I read Kristin’s post on Reformation Eve at Liberation Theology Lutheran this morning and I can’t get it out of my head.
Two years later, we missed Reformation Sunday because we met up with some grad school friends at Kiawah Island–one group had come all the way from England. During a Reformation Sunday walk on the beach, three of us confessed to being unhappy in our current church homes. Now it’s interesting to reflect that we’ve found a better fit: I changed to a different Lutheran church, one friend switched from the Church of England to being a Quaker, and one has found a wonderful Unitarian church. Did that walk on the beach foster our courage to find a true spiritual home? The spirit of the Reformation was swirling around us!
A simple walk can change our spiritual trajectory? Yes indeed.
8 or 9 years ago, I took a walk in the rain and came home knowing I couldn’t remain in church leadership at my church. On their side, I felt like I had been stepped over and discounted. On my side, I felt like a fraud, like my thinking had diverged so far from what the church preached that I shouldn’t be in leadership. I remained in the church. I even taught Sunday School (I thought I had something to teach them. I did ask a friend to sit in the class with me to keep me accountable to the church’s teaching. I’m not particularly subversive.) I knew I was leaving the state at the end of the year anyway, so I just stepped down from leadership. Since I knew I was leaving, I probably could have gone through the motions for the rest of the year, but I think it would have damaged my soul. That sounds lofty. I don’t really mean it that way, but I was done.
8 or 9 days ago, I took a walk in the rain and came home knowing I could accept a position of leadership in the church. (Now, that sounds lofty. I’m just talking elder/session member. It’s not that big of a deal, but it kind of is to me.) I live in Southern California. It doesn’t rain that often. I’m ready to start this new venture. I’m ready to serve. But, more than anything else and in a new attitude for me concerning church, I’m ready to listen and learn. I feel like I have learned more in the last year than I have since I was 5 and hearing it all for the first time. Part of that is my pastor, part of that is being immersed in a culture of learning in academia, and part of that is realizing how much I don’t know and wanting to dig into it. Anyway, it’s a start.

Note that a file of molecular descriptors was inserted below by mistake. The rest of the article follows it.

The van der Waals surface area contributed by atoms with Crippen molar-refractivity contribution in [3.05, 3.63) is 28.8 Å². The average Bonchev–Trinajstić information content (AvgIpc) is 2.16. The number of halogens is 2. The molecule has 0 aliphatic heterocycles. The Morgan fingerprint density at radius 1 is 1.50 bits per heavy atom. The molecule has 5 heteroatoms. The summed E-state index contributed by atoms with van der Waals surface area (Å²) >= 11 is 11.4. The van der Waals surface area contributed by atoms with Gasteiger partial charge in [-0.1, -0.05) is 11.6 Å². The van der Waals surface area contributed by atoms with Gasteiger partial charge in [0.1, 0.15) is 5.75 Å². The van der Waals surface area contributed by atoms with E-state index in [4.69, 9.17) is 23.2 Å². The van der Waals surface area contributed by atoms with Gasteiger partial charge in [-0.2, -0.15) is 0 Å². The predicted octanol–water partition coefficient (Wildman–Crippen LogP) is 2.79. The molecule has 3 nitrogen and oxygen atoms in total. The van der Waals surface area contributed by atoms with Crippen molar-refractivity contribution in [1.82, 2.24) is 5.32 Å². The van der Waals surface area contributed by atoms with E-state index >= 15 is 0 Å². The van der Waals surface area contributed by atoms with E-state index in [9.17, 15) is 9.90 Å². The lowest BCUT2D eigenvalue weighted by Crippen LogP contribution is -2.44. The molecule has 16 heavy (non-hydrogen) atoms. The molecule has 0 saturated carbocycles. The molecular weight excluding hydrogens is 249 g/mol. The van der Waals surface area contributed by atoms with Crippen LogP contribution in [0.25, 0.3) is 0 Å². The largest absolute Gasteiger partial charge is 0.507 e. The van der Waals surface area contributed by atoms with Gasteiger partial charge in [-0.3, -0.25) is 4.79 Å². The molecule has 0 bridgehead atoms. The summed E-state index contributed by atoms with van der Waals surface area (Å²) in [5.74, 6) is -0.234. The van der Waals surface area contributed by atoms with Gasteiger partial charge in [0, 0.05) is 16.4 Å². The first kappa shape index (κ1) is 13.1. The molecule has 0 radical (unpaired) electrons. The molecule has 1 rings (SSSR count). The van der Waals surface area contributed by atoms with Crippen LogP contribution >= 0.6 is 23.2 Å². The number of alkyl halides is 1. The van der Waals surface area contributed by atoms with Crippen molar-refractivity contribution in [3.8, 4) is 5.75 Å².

And then there’s Kristin’s last paragraph:
So, as you prepare for Reformation Sunday and/or Halloween, may you have the courage of your convictions that Luther did, may you not be spooked, may you not be haunted by the past, may God grant you to fortitude to do what must be done.
I think it’s time to stop being haunted by the past. Time to let it go. That has become obvious to me. The past is over. I am now in a place where I am seen, where I am beginning to be known. If I was passed by and overlooked before, that’s over.
But it may also be time for me to have the courage of my convictions. Can I be real with the people from my past? How would I do that? What does it mean? I’m still not a confrontational person, but I may need to stop hedging. I just don’t know.